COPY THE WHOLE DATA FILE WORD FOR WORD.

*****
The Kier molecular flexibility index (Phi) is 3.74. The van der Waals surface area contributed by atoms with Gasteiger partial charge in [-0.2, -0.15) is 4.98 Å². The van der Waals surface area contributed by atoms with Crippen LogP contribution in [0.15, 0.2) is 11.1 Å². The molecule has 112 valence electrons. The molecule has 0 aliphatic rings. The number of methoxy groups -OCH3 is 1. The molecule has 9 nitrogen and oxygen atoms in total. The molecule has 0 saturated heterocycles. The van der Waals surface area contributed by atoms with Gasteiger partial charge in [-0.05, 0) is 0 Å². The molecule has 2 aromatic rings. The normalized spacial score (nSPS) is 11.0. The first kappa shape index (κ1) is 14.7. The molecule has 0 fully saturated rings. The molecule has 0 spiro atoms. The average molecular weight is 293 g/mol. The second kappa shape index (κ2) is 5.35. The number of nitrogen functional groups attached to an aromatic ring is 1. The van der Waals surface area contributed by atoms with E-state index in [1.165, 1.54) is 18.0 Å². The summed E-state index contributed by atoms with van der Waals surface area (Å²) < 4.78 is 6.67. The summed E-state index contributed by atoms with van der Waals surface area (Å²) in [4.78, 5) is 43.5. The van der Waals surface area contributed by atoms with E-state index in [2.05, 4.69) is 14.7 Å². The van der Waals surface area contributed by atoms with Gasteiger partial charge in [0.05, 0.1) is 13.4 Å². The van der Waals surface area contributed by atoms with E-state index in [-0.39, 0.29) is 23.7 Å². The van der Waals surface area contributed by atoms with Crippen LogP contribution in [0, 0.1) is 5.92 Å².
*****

The Kier molecular flexibility index (Phi) is 3.74. The van der Waals surface area contributed by atoms with Gasteiger partial charge in [-0.2, -0.15) is 4.98 Å². The van der Waals surface area contributed by atoms with Crippen LogP contribution in [0.15, 0.2) is 11.1 Å². The molecule has 112 valence electrons. The molecule has 0 aliphatic rings. The number of methoxy groups -OCH3 is 1. The molecule has 9 nitrogen and oxygen atoms in total. The molecule has 0 saturated heterocycles. The van der Waals surface area contributed by atoms with Gasteiger partial charge in [-0.05, 0) is 0 Å². The molecule has 2 aromatic rings. The normalized spacial score (nSPS) is 11.0. The first kappa shape index (κ1) is 14.7. The molecule has 0 fully saturated rings. The molecule has 0 spiro atoms. The average molecular weight is 293 g/mol. The second kappa shape index (κ2) is 5.35. The number of nitrogen functional groups attached to an aromatic ring is 1. The van der Waals surface area contributed by atoms with E-state index in [1.165, 1.54) is 18.0 Å². The summed E-state index contributed by atoms with van der Waals surface area (Å²) < 4.78 is 6.67. The summed E-state index contributed by atoms with van der Waals surface area (Å²) in [4.78, 5) is 43.5. The van der Waals surface area contributed by atoms with E-state index in [2.05, 4.69) is 14.7 Å². The van der Waals surface area contributed by atoms with Gasteiger partial charge in [0.05, 0.1) is 13.4 Å². The van der Waals surface area contributed by atoms with E-state index in [-0.39, 0.29) is 23.7 Å². The van der Waals surface area contributed by atoms with Crippen LogP contribution in [0, 0.1) is 5.92 Å².